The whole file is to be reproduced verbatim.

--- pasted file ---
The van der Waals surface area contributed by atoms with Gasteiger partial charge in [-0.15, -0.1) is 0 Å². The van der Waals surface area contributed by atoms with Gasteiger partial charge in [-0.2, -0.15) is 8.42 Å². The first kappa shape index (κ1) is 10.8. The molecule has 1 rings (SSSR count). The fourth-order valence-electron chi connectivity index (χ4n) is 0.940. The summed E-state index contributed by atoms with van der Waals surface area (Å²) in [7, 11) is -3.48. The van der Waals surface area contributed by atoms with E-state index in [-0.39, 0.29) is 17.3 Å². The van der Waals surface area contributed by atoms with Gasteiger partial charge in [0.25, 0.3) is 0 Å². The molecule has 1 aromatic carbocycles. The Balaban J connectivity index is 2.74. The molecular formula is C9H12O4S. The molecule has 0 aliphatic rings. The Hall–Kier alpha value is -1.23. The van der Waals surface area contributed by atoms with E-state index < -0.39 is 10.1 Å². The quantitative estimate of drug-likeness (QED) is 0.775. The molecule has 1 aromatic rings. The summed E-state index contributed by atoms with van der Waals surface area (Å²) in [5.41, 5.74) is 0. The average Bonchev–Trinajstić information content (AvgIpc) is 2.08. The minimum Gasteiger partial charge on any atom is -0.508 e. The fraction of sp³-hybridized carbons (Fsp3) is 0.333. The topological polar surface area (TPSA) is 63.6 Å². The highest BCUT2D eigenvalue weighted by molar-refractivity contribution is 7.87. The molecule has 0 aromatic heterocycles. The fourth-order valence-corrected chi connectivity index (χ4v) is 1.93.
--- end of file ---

The van der Waals surface area contributed by atoms with Gasteiger partial charge in [-0.15, -0.1) is 0 Å². The van der Waals surface area contributed by atoms with Gasteiger partial charge in [-0.2, -0.15) is 8.42 Å². The first kappa shape index (κ1) is 10.8. The molecule has 1 rings (SSSR count). The fourth-order valence-electron chi connectivity index (χ4n) is 0.940. The summed E-state index contributed by atoms with van der Waals surface area (Å²) in [7, 11) is -3.48. The van der Waals surface area contributed by atoms with E-state index in [-0.39, 0.29) is 17.3 Å². The van der Waals surface area contributed by atoms with Gasteiger partial charge in [0.25, 0.3) is 0 Å². The molecule has 1 aromatic carbocycles. The Balaban J connectivity index is 2.74. The molecular formula is C9H12O4S. The molecule has 0 aliphatic rings. The Hall–Kier alpha value is -1.23. The van der Waals surface area contributed by atoms with E-state index < -0.39 is 10.1 Å². The quantitative estimate of drug-likeness (QED) is 0.775. The molecule has 1 aromatic rings. The summed E-state index contributed by atoms with van der Waals surface area (Å²) in [5.41, 5.74) is 0. The average Bonchev–Trinajstić information content (AvgIpc) is 2.08. The minimum Gasteiger partial charge on any atom is -0.508 e. The fraction of sp³-hybridized carbons (Fsp3) is 0.333. The topological polar surface area (TPSA) is 63.6 Å². The highest BCUT2D eigenvalue weighted by molar-refractivity contribution is 7.87. The molecule has 0 aromatic heterocycles. The fourth-order valence-corrected chi connectivity index (χ4v) is 1.93.